EPA Vs. Citrus Farmers: Cleaning up Florida's Water

Published on April 26th, 2010 | by

A new set of EPA proposals to clean up Florida’s water is up for debate this month, and Florida’s citrus growers say the goals are economically devastating and logistically unattainable. The new restrictions limit the amount of phosphorous and nitrogen released into Florida’s lakes and waterways. Citrus growers point to a report issued this week by the Florida Department of Agriculture and Consumer Services (FDACS). The report predicts that recurring costs from EPA restrictions could reach $1.6 billion per year, and would certainly be over $900 million.

Photo Credit: Little_Karen EPA Vs. Citrus Farmers: Cleaning up Florida's Water
Florida's citrus farmers claim new EPA rules could cost $1 billion per year.

“There is no way Florida agriculture, including the $9 billion citrus industry, can survive if the EPA actually follows through with their proposal. Of course we all want clean water, it is essential to our livelihood in agriculture, but we need to set reasonable goals.” — Michael Sparks, head of Florida Citrus Mutual.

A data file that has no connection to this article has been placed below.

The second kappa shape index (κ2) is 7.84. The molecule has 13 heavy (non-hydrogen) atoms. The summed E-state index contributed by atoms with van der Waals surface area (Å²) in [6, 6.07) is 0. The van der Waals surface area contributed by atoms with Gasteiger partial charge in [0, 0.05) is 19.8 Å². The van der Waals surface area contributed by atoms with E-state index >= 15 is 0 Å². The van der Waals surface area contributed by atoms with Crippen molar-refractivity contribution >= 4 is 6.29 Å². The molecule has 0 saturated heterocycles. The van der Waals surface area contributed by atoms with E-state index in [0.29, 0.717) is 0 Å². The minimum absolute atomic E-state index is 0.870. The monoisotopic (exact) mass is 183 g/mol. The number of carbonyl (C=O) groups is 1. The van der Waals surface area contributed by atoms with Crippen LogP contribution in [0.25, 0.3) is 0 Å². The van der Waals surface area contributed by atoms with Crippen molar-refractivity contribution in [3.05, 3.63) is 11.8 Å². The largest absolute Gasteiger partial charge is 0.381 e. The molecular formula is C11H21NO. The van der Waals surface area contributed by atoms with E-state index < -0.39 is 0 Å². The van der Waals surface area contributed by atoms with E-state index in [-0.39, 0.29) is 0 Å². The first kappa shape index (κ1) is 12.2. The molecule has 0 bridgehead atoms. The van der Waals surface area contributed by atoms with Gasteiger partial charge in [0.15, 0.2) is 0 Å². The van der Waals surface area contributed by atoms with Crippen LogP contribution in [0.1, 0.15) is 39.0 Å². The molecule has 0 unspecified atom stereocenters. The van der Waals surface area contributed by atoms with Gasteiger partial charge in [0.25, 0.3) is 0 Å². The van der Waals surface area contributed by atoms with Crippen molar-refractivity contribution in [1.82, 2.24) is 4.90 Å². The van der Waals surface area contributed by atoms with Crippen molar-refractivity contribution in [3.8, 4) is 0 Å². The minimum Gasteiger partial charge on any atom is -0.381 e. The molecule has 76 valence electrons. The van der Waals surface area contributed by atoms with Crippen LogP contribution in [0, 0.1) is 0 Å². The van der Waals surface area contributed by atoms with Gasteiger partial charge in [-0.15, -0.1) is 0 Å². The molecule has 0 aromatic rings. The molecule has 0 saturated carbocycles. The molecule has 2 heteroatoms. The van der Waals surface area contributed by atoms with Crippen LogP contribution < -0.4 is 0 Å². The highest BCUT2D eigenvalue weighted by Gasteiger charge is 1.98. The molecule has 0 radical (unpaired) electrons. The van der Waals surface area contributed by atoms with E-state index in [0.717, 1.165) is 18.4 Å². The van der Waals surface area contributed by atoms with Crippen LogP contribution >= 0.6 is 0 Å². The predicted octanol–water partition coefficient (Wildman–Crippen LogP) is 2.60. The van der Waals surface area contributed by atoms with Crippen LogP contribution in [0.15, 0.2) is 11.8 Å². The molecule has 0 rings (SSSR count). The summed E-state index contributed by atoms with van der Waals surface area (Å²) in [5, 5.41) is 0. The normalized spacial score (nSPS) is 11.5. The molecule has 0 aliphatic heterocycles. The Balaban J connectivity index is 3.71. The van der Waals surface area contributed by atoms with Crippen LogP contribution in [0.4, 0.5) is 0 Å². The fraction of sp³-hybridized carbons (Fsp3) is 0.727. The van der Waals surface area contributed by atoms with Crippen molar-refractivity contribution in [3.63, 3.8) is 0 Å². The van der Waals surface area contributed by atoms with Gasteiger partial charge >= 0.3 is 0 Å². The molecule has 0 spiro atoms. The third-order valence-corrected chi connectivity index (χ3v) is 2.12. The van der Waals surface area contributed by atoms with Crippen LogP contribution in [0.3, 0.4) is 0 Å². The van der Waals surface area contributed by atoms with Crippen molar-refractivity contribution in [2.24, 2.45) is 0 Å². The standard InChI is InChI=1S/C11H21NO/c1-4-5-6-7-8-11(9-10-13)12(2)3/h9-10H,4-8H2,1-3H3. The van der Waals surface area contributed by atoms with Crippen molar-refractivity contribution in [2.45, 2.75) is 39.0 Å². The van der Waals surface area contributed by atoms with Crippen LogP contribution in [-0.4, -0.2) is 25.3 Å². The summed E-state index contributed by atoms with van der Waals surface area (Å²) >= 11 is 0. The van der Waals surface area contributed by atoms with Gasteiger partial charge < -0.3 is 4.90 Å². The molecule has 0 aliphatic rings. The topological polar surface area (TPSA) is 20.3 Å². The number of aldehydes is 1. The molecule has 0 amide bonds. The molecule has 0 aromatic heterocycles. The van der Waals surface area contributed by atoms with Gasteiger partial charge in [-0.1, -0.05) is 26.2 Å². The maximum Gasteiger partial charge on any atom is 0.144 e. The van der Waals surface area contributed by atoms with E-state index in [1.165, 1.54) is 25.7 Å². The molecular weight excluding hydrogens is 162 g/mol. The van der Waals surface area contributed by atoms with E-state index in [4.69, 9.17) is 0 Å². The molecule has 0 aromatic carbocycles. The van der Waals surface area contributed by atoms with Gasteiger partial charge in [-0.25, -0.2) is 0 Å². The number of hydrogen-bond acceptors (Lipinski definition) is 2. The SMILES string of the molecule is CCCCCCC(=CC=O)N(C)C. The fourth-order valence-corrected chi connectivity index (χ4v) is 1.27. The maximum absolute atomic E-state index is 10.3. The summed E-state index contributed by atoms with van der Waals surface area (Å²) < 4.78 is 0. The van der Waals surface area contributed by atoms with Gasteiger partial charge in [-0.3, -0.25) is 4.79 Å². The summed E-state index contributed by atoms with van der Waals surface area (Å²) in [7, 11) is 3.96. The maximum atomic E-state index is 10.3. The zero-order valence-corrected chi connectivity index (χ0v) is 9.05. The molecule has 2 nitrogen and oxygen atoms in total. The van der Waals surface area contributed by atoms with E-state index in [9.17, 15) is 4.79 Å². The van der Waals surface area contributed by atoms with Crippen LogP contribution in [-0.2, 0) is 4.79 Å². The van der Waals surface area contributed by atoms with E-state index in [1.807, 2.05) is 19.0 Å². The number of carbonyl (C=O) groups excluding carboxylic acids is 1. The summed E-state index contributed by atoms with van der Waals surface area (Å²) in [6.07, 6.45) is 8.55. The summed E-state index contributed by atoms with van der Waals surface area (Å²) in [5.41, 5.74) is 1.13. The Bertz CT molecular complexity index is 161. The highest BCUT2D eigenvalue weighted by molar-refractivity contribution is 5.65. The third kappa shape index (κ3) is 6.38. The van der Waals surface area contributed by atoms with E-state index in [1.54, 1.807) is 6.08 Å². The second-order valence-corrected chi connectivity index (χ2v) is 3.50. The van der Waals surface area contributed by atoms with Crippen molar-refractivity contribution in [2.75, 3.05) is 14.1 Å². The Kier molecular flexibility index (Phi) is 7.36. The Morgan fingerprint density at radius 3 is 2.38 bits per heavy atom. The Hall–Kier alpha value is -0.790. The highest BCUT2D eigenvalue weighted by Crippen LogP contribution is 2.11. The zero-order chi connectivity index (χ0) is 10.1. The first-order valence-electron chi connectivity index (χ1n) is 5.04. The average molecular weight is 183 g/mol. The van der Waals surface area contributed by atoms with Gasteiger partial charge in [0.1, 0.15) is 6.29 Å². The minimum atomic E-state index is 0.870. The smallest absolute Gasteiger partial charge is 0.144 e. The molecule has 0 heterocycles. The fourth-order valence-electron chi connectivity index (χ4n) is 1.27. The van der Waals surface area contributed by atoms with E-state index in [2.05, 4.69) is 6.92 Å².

In January of 2009, the EPA determined that “numeric nutrient standards” were needed for Florida to align with the Clean Water Act.  The heavy recreational use of waterways through tourism and agricultural output contribute to water degradation, and those effects are expected to worsen as the population continues to grow and land-use changes. The EPA had initially estimated the annual cost of compliance at $35 million, while they admitted it was an incomplete estimate. It is significantly less than the new report’s estimates.

Without going into specifics, the EPA claims that Florida’s economy and their water can both be healthy.

“We do not have to make a false choice between our health and the economy. EPA is proposing a cost-effective rule to curb the impacts of nutrient pollution that decimates property values and can cause costly illnesses. We are working closely with Floridians to make sure that these waters are drinkable, fishable and swimmable, which then ensures a future for those industries that want to prosper in Florida.”


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